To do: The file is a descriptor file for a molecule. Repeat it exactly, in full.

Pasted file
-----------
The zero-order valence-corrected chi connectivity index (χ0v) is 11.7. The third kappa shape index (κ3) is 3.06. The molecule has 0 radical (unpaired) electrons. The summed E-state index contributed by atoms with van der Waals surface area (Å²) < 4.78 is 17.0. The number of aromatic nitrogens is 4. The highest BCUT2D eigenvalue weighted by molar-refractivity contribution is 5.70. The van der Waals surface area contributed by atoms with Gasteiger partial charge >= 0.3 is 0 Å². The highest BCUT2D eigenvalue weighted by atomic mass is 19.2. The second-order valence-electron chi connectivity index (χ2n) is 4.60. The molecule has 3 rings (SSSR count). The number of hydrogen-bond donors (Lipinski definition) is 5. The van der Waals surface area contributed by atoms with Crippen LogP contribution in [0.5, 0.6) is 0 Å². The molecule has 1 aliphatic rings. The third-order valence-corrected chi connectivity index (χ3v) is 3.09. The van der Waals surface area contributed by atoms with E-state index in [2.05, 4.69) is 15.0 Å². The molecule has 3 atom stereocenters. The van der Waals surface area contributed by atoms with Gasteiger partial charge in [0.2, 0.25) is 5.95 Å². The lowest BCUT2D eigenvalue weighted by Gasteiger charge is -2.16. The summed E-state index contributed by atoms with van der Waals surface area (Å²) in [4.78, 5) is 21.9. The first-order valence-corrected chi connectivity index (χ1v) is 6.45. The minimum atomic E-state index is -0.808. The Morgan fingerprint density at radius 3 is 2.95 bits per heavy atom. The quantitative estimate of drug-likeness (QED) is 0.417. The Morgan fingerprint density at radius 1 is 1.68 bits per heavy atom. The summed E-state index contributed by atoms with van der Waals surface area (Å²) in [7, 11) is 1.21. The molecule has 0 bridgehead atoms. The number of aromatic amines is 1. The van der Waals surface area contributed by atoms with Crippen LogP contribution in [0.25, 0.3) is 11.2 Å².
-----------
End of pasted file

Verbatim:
The zero-order valence-corrected chi connectivity index (χ0v) is 11.7. The third kappa shape index (κ3) is 3.06. The molecule has 0 radical (unpaired) electrons. The summed E-state index contributed by atoms with van der Waals surface area (Å²) < 4.78 is 17.0. The number of aromatic nitrogens is 4. The highest BCUT2D eigenvalue weighted by molar-refractivity contribution is 5.70. The van der Waals surface area contributed by atoms with Gasteiger partial charge >= 0.3 is 0 Å². The highest BCUT2D eigenvalue weighted by atomic mass is 19.2. The second-order valence-electron chi connectivity index (χ2n) is 4.60. The molecule has 3 rings (SSSR count). The number of hydrogen-bond donors (Lipinski definition) is 5. The van der Waals surface area contributed by atoms with Crippen LogP contribution in [0.5, 0.6) is 0 Å². The molecule has 1 aliphatic rings. The third-order valence-corrected chi connectivity index (χ3v) is 3.09. The van der Waals surface area contributed by atoms with E-state index in [2.05, 4.69) is 15.0 Å². The molecule has 3 atom stereocenters. The van der Waals surface area contributed by atoms with Gasteiger partial charge in [0.2, 0.25) is 5.95 Å². The lowest BCUT2D eigenvalue weighted by Gasteiger charge is -2.16. The summed E-state index contributed by atoms with van der Waals surface area (Å²) in [4.78, 5) is 21.9. The first-order valence-corrected chi connectivity index (χ1v) is 6.45. The minimum atomic E-state index is -0.808. The Morgan fingerprint density at radius 3 is 2.95 bits per heavy atom. The quantitative estimate of drug-likeness (QED) is 0.417. The Morgan fingerprint density at radius 1 is 1.68 bits per heavy atom. The summed E-state index contributed by atoms with van der Waals surface area (Å²) in [7, 11) is 1.21. The molecule has 0 bridgehead atoms. The number of aromatic amines is 1. The van der Waals surface area contributed by atoms with Crippen LogP contribution in [0.25, 0.3) is 11.2 Å².